Tag Archives: Feminist writing

BookWomen at 20: Celebrating the elegance of thriving

Surviving is important, but thriving is elegant ~ Maya Angelou

Though survival may have been on their minds when they launched Minnesota Women’s Press in 1985, Glenda Martin and Mollie Hoben have thrived – elegantly! In fact, they have just launched a celebration of their more recent twenty years as founders and leaders of The BookWomen Center for Feminist Reading, which is both a part and an outgrowth of Minnesota Women’s Press. The best known project of the Center is publication and global distribution of BookWomen, a bi-monthly journal designed to create “a readers’ community for those who love women’s words”.

Glenda and Mollie continue to thrive through their unstinting and endlessly creative work to give voice to women – women who write great books, women who reshape the political landscape, women who merit a platform to share their pain, women who are redefining the world of art, women who simply have much to say about literature and living.

Their tradition of amplifying the voices of others lives on as Mollie and Glenda celebrate another milestone.   The next issue of BookWomen will mark the completion of twenty years’ publication to inviting readers to share their thoughts. Questions to readers affirm their sincere commitment to learn and share – and thus thrive:

  • How did you get connected to BookWomen, and why have you stuck with us?
  • How has your own reading; life changed in the past 20 years”
  • What memorable book or other have you learned about from BookWomen?

For  two decades BookWomen readers have learned about great reads, personal experiences of readers and writers, literary news and views, updates on Reading on the Road retreats that have attracted vagabonds and locals at significant literary sites from Taos to the Coast of Maine to Iceland to Oaxaca, Mexico and England’s Lake District.

As one fortunate enough to have known the trajectory of Mollie’s and Glenda’s thriving since MWP was still a dream it has occurred to me how important it is for younger and newer followers of these women to know more about the narrative. We need to learn or remember the times and the impact of their commitment to share a critical light on the words of women – through Minnesota Women’s Press, later BookWomen and The Bookwomen Center.

The good news is that the narrative is preserved in print and in oral and video interviews they have generously shared. My hope is that readers of this blog will learn for the first time – or recall – more about Mollie and Glenda as they have shared their story.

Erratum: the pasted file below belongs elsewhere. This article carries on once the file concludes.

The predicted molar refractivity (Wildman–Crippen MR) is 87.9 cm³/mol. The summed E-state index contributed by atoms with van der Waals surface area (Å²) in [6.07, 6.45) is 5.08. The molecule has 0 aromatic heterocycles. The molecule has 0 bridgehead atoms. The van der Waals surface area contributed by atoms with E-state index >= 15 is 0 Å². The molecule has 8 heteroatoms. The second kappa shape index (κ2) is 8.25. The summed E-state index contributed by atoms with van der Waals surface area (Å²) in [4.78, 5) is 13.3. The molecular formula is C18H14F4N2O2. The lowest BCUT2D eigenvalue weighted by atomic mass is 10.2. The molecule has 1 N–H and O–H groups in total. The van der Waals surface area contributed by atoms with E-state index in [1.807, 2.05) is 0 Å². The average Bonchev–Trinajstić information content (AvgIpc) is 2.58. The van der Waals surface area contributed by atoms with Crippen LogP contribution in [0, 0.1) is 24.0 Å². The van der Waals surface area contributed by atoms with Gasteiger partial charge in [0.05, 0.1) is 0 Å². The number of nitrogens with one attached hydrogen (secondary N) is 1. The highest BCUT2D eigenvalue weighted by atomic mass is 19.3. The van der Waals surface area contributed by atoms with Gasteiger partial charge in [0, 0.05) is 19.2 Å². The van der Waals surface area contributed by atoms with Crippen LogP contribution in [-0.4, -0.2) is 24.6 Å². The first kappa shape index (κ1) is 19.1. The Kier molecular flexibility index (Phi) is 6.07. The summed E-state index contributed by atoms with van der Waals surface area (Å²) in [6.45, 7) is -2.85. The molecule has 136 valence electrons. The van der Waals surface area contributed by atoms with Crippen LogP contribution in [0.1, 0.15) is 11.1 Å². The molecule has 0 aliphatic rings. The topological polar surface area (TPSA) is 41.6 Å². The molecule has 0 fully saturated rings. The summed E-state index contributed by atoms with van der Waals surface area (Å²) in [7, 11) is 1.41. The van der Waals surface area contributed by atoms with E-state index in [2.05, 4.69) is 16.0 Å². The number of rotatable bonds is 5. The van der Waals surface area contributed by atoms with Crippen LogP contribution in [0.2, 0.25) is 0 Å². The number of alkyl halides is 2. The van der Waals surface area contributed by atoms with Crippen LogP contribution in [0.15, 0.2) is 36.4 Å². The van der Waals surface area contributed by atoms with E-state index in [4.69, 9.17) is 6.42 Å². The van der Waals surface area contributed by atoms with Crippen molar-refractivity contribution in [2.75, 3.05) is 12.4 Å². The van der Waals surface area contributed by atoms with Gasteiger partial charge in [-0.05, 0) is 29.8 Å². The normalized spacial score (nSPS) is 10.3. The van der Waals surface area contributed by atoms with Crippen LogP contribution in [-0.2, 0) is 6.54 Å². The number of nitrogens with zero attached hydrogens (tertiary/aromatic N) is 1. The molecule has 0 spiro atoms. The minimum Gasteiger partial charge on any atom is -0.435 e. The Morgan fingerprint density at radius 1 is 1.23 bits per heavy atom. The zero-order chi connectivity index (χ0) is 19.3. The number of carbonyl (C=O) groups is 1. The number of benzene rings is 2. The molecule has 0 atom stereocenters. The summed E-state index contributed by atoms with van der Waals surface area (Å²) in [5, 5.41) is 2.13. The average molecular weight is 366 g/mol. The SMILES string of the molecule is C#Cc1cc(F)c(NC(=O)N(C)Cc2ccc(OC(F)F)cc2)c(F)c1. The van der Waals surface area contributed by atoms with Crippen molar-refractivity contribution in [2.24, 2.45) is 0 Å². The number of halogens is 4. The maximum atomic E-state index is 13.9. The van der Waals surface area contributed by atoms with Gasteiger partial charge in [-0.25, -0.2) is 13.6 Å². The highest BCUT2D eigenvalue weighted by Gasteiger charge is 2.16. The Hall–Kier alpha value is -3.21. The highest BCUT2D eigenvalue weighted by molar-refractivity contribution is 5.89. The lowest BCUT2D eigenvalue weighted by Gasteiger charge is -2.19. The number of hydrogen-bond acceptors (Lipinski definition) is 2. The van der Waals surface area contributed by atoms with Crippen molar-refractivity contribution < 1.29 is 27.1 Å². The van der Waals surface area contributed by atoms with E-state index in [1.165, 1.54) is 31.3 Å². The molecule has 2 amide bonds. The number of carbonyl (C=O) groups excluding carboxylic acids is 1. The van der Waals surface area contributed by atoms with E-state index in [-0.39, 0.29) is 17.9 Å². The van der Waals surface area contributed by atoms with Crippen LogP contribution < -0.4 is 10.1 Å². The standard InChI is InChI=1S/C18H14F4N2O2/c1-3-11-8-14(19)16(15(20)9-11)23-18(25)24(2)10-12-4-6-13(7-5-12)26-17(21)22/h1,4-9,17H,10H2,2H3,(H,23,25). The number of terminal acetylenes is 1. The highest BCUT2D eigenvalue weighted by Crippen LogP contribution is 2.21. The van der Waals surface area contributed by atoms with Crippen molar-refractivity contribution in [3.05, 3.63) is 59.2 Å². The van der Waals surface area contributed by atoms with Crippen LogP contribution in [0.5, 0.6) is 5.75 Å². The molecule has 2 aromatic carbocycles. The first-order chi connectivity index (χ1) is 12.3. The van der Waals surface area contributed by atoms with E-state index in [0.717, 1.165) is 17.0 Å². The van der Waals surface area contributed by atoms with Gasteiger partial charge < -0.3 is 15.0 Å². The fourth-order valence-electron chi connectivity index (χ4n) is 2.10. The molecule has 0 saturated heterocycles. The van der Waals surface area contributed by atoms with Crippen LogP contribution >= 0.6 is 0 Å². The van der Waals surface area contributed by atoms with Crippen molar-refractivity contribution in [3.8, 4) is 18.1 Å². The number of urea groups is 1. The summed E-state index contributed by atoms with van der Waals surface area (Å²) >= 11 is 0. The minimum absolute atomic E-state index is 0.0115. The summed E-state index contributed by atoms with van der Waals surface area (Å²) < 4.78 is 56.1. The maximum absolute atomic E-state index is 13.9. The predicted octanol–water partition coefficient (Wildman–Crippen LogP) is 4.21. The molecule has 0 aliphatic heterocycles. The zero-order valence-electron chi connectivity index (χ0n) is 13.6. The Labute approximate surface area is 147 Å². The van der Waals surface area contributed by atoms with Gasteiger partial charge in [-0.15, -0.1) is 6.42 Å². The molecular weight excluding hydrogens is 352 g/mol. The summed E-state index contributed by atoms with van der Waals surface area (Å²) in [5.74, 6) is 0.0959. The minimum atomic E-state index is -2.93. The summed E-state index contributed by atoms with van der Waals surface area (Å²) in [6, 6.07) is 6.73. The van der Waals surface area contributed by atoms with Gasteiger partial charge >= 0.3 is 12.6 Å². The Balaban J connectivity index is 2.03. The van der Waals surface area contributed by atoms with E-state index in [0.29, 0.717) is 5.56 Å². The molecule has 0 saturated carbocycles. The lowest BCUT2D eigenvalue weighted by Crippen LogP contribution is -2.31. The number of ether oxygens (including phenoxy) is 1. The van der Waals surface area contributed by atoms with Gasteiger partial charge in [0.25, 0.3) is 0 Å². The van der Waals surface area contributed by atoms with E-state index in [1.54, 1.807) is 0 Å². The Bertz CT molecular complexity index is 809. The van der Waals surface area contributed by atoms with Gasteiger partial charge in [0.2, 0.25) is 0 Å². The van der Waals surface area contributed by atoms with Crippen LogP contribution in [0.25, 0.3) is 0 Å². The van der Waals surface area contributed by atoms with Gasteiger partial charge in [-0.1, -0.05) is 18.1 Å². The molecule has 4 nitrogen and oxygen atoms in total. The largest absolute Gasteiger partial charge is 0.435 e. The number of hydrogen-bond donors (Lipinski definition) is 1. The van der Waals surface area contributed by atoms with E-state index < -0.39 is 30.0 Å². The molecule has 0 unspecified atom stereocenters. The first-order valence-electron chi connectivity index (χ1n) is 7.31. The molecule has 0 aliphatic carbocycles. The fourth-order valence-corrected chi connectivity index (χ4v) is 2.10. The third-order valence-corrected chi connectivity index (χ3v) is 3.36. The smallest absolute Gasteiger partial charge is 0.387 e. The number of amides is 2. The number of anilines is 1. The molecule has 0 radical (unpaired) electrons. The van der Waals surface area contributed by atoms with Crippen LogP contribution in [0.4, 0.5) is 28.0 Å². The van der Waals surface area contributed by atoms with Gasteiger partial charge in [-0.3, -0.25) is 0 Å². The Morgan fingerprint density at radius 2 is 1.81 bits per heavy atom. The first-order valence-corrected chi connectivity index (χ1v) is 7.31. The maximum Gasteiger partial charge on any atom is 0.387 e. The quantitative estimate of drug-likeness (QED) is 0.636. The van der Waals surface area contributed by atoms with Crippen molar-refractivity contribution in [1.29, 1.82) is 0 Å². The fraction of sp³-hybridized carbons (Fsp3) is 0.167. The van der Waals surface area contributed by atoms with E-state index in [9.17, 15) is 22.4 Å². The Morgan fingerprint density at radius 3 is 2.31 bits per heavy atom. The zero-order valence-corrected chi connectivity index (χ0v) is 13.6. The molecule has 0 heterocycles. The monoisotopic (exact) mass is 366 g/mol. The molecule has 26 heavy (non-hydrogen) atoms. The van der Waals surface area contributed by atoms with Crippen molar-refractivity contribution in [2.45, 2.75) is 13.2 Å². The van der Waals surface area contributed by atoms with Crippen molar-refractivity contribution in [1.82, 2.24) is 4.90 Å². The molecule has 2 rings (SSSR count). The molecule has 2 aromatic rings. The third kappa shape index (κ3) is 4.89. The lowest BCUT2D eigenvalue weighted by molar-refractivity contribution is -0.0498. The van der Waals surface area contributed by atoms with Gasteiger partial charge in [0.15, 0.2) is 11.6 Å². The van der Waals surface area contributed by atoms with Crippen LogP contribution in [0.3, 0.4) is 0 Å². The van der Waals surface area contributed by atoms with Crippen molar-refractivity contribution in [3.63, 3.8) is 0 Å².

• My favorite interview with Mollie and Glenda was conducted in 1997 by beloved Minnesota poet Joanne Hart as part of the Northern Lights and Insights video series.  The interview  incorporates stories of the day when the MWP entrepreneurs not only published the newspaper but also hosted several reading groups and operated a bookstore (on Raymond off University) and a unique library of feminist literature contributed by readers and supporters of the enterprise. It is a forever treasure!(http://reflections.mndigital.org/cdm/ref/collection/p16022coll38/id/80)

Helpful histories of Minnesota Women’s Press were published when founders celebrated significant anniversaries of the Press. Here are some good backgrounder or refresher reads:

Back in the day, decades before the birth of The BookWomen Center for Feminist Reading, Virginia Wolfe lamented that “women have sat indoors all these millions of years, so that by this time the very walls are permeated by their creative force, which has, indeed, so overcharged the capacity of bricks and mortar that it must needs harness itself to pens and brushes and business and politics.” (A Room of One’s Own, 1929)

In recent decades the “creative force” of women has indeed harnessed itself to pens and brushes and business and politics.” Through it all Glenda and Mollie have thrived by shedding light on the power of women’s words to “overcharge the capacity of bricks and mortar.”